Playing Sandwiches & A Lady of Letters
London Theatre Company Productions
This latest pairing in The Bridge’s series of Talking Heads monologues has a very dark side, though it's also the reason for a great deal of laughter.
Lucian Msamati and Imelda Staunton have already been seen in television versions of Playing Sandwiches and A Lady of Letters playing Wilfred Paterson and Irene Ruddock, but they are subtly different in these live theatre productions directed by Jeremy Herrin and Jonathan Kent. As well as the transition from television’s close-up chats to the distance of theatrical direct address, what was seen in 'real' locations now has a more abstract setting and the fadeouts between scenes that moved things on time-wise now seem longer and invite more reflection on what has just been heard.
Wilfred in Playing Sandwiches (that game of slapping hands on top of those of the person you are playing with) is a park attendant. He is sweeping up leaves and clearing rubbish including the condoms that block a drain and other signs of fornication that are left on the slide in the playground. It wasn’t like that when he knew this park as a boy. In those days, a band played on the bandstand and people kept off the grass.
This bloke seems a nice guy, people like him, including a young mother he meets at the bandstand with whose seven-year-old daughter he forms a special bond. But why does he give them a false name? Why is the proposal that he be the godfather of a new baby so firmly rejected? Why do his employers have a problem in finding his records?
When he is left alone with little Samantha and they go in hand into the bushes he says, “she knew what she was doing”. For him, it was “the one bit of your life that feels right and it’s that bit that’s wrong.”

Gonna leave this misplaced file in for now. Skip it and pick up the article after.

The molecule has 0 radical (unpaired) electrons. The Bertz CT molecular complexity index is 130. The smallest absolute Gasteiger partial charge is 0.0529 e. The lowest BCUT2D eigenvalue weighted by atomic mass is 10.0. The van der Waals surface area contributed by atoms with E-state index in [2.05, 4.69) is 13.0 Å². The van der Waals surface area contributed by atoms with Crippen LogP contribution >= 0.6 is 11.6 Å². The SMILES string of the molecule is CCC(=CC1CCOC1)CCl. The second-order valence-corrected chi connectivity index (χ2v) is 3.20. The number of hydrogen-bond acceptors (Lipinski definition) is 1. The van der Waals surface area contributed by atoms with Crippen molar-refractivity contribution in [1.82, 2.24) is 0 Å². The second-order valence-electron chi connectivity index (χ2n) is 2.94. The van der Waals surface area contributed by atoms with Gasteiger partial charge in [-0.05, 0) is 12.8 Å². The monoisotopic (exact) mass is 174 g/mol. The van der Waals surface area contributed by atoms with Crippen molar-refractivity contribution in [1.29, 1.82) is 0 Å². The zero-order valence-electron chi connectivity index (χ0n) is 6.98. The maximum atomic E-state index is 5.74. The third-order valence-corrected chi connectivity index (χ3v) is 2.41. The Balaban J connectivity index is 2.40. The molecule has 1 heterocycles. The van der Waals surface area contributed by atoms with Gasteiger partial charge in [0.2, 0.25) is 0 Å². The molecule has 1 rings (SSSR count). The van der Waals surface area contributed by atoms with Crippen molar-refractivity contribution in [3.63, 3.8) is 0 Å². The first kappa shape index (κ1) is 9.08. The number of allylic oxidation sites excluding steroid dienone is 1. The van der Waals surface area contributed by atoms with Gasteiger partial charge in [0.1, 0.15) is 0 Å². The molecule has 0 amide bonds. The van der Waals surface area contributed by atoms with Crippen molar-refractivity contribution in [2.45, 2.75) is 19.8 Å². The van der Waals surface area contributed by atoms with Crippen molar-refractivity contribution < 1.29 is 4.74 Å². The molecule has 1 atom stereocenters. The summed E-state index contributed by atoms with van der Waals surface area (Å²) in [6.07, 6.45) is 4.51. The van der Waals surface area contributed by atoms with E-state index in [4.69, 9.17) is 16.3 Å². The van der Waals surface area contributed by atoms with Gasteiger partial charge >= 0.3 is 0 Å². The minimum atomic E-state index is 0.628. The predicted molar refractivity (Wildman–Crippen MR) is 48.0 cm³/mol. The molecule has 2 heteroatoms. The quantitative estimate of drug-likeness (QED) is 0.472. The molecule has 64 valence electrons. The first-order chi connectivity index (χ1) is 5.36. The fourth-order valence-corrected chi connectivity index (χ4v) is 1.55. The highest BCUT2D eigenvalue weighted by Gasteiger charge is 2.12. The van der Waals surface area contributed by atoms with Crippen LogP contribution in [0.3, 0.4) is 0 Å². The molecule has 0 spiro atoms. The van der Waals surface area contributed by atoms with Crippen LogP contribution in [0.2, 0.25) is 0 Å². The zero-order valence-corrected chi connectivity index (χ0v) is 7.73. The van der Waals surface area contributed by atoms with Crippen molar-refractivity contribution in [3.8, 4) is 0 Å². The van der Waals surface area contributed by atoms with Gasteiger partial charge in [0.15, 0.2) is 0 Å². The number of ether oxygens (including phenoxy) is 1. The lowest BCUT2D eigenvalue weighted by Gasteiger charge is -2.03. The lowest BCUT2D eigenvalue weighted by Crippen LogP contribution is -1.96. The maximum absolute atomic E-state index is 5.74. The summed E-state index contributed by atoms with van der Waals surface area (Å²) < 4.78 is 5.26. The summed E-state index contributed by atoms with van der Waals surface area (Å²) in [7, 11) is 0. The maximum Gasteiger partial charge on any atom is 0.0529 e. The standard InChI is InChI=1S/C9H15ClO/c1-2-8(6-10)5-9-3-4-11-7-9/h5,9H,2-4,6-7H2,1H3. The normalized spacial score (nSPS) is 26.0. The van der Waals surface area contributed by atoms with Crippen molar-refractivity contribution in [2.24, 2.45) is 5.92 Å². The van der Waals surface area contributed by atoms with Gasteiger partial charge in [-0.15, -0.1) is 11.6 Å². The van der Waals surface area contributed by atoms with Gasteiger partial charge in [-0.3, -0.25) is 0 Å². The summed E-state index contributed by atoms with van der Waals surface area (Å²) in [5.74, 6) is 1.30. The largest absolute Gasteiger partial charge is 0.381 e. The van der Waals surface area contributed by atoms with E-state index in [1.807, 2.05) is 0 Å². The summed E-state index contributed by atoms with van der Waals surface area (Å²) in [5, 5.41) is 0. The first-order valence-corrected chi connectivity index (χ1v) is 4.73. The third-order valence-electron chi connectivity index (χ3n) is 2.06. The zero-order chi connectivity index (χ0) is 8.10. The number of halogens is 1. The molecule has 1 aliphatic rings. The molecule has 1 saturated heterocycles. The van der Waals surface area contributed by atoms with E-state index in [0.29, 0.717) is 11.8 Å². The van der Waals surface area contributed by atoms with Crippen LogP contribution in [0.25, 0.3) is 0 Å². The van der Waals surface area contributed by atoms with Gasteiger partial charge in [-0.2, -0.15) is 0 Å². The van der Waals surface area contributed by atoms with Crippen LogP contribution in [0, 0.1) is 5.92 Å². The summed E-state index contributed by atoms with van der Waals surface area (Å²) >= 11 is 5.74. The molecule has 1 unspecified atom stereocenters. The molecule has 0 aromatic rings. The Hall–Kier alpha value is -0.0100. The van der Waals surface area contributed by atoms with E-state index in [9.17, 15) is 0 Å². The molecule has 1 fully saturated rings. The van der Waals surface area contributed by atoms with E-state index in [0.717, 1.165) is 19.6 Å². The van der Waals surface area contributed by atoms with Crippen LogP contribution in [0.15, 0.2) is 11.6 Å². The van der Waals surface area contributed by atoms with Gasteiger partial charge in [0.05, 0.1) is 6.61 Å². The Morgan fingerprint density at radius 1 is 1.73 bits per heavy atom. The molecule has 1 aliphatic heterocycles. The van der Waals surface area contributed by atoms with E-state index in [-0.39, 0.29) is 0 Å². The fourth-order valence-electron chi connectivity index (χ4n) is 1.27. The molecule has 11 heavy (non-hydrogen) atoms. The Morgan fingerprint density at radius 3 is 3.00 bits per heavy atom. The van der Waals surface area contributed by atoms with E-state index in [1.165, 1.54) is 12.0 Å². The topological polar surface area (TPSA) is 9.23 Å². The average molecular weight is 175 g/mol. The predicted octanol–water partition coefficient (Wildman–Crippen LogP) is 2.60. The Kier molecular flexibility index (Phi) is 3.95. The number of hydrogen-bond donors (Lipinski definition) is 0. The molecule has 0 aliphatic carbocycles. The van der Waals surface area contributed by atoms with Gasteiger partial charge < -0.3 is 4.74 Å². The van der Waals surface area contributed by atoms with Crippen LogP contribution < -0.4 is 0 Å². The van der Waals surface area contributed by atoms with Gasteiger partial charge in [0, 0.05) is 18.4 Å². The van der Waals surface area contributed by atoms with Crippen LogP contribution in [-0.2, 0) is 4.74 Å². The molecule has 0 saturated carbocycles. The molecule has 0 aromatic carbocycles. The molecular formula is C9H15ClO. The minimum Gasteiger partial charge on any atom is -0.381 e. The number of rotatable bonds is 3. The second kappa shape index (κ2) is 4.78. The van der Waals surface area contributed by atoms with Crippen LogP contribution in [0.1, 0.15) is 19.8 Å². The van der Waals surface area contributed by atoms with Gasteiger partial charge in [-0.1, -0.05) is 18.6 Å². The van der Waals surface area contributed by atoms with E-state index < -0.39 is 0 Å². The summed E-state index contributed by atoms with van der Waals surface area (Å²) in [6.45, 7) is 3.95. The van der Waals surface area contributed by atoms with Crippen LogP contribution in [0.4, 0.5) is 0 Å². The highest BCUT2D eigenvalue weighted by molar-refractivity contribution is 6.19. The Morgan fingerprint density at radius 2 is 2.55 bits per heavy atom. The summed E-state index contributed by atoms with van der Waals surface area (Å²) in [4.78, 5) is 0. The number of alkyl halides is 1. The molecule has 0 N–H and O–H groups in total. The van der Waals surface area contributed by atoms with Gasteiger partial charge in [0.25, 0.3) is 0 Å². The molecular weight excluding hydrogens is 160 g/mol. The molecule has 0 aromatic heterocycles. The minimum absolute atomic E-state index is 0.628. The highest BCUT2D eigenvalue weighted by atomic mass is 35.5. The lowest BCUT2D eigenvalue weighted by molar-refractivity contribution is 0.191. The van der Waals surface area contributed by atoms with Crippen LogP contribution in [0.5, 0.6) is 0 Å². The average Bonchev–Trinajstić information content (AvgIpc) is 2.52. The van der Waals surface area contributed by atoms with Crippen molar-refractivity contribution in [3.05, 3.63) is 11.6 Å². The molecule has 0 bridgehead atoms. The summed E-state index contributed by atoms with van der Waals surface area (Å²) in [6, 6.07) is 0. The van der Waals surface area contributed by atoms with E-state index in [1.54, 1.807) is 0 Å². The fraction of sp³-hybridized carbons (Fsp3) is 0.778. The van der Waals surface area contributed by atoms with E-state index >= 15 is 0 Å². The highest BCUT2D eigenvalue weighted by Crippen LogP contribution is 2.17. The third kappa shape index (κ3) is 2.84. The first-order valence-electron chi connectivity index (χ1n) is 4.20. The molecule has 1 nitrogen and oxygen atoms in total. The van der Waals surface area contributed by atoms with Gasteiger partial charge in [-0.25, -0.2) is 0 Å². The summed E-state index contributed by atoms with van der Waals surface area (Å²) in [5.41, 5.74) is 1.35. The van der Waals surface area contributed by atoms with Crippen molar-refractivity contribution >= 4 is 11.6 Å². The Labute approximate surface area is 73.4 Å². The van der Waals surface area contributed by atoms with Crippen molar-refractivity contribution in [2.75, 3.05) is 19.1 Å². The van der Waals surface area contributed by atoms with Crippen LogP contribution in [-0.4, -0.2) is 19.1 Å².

Msamati’s performance wins us over, to see this as a man who is so good with children until the truth sinks in.
A Lady of Letters presents us with public-spirited Miss Ruddock: that’s the way she likes people to address her. She’s always ready to fire off a missive when she sees things not being done properly. She writes to the crematorium about hearse drivers disrespectfully smoking in the bushes, to the council about repairing steps, even to the Queen when she sees dog mess outside Buckingham Palace. She gets replies, her letters of complaint have results and that gives her self-righteous pride.
When she isn’t busy with her fountain pen, Miss Ruddock is at her window monitoring the world outside, especially that couple opposite with the little girl. She’s noticed the bruises on her arm, is worried because it is some time now since she last saw her.
Then there is call from a vicar. At first she won’t let him in and leaves the chain on. (It is typical Bennett detail that she won’t accept the cross he produces as evidence of ecclesiastical identity but is convinced by the bicycle clips on his trousers.) Then the police turn up. What other letters has she been writing?
This gossiping busybody, sitting in the dark spying, is no longer funny. There is a marvellous moment when Imelda Staunton holds a long pause and her world changes and we share it. Even scattered through the house, socially distanced, we know this is what makes live theatre different. Then writer and actor together use the subtext for new revelations and tell a whole chapter of change in ten minutes.
Reviewer: Howard Loxton